If grain growers in the northern region are not already convinced about the presence and impact of root lesion nematodes (RLN) on crop production they should attend the next nematode field day.
The impact of nematode activity on crop yields can be difficult to assess visually. Their impact is definitely less striking than a field full of whiteheads which can be the result of unmanaged crown rot inoculum.
In trial situations where you have tolerant and intolerant varieties growing side by side the impact of RLN becomes far more obvious.
Recent Grains Research and Development Corporation (GRDC) funded research activities conducted by the Department of Agriculture, Fisheries and Forestry (DAFF) and Northern Grower Alliance (NGA) has shown that the impact of RLN on yields of winter crops including wheat, barley and chickpeas can be even more significant than the impacts of crown rot on wheat yields.
If growers do not recognise that they have an issue with RLN on their farms they are unlikely to implement appropriate management programs and production losses will accumulate.
At low to moderate levels of RLN, their relatively minor impacts can be attributed by unsuspecting growers to other causes such as dry conditions or nutritional impacts.
However, as numbers of RLN can rapidly explode under inappropriate management programs, growers can be unwittingly exposing their intolerant crops to very high levels. It is under these regimes that recent research has shown up to 50 % loss in grain yield.
At MCA we have been monitoring RLN numbers on behalf of our grower clients since the late 1990s and have used the data to help design appropriately tailored management programs.
In fields where the presence of RLN has been confirmed we have promoted the use of varieties with some tolerance and resistance. We have also altered the recommended rotation to help in managing their numbers.
Our monitoring has shown that there are still a reasonable percentage of fields in the region that do not have any RLN issues.
This presents an opportunity for those growers to continue with their current cropping programs without major concerns to RLN management practices.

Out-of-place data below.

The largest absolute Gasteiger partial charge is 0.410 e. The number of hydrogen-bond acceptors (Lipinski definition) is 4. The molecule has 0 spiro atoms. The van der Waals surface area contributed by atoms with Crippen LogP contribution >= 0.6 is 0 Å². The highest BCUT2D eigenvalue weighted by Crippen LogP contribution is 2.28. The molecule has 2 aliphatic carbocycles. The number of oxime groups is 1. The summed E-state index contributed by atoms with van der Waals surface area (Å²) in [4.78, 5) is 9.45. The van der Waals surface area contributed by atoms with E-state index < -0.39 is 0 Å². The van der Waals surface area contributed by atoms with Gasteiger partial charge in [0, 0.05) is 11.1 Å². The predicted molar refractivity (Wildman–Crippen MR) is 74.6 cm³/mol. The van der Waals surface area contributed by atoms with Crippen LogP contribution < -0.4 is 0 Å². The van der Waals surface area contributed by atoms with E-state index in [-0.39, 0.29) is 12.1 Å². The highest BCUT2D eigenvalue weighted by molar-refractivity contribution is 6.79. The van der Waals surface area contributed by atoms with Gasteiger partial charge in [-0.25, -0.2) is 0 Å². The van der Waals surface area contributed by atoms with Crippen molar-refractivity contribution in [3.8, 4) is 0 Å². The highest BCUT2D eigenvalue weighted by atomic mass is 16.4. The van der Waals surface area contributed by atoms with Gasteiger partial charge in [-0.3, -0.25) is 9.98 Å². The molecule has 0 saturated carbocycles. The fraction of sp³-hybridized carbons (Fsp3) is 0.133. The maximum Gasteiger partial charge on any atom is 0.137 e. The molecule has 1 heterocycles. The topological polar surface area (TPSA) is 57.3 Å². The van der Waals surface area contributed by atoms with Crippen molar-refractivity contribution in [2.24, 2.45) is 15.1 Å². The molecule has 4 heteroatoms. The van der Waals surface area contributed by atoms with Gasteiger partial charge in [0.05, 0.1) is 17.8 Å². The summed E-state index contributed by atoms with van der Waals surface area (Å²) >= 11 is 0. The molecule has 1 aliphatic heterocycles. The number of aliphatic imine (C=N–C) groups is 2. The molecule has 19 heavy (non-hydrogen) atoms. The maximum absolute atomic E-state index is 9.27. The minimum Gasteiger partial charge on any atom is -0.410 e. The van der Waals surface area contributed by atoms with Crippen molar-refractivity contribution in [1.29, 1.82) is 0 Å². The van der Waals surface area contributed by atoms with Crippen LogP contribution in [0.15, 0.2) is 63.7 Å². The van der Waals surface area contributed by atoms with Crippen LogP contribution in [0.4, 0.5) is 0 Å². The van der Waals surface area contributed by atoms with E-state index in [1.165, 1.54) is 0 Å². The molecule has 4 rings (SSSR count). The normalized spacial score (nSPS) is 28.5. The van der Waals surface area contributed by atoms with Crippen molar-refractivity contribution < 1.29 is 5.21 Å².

However, the majority of fields monitored do have RLN at various levels. For these growers, this information provides an opportunity to tap into some production that had been otherwise lost due to unmanaged RLN.
Pratylenchus thornei (P. thornei) has definitely been the dominant RLN species in our operational region. However we have noticed more recently that the number of fields which also have pratylenchus neglectus has increased significantly.
Our monitoring over time has shown that to bring P.thornei numbers down significantly, several resistant crops (in our cases predominantly sorghum) need to be grown consecutively.
The practice double cropping of chickpeas into sorghum has been shown to negate the P.thornei benefit of sorghum in the rotation. Also the use of very susceptible wheat varieties such as Strzelecki has proven to lead to a rapid escalation in RLN (P.thornei )numbers.
We have also shown however that the presence of RLN is not a death sentence. With the adoption of appropriate management practices their impacts can be minimised.
The saying “you can’t manage what you don’t measure” definitely applies to RLN as the early impacts can be relatively subtle and we would encourage all grain growers to have background RLN data on their fields and to monitor numbers over time. This is now most conveniently achieved by submitting soil samples to SARDI for PreDicta B testing.
Paul Castor, MCA senior agronomist, Toowoomba
Sarah Jeffrey, Senior Consultant Cox Inall Communications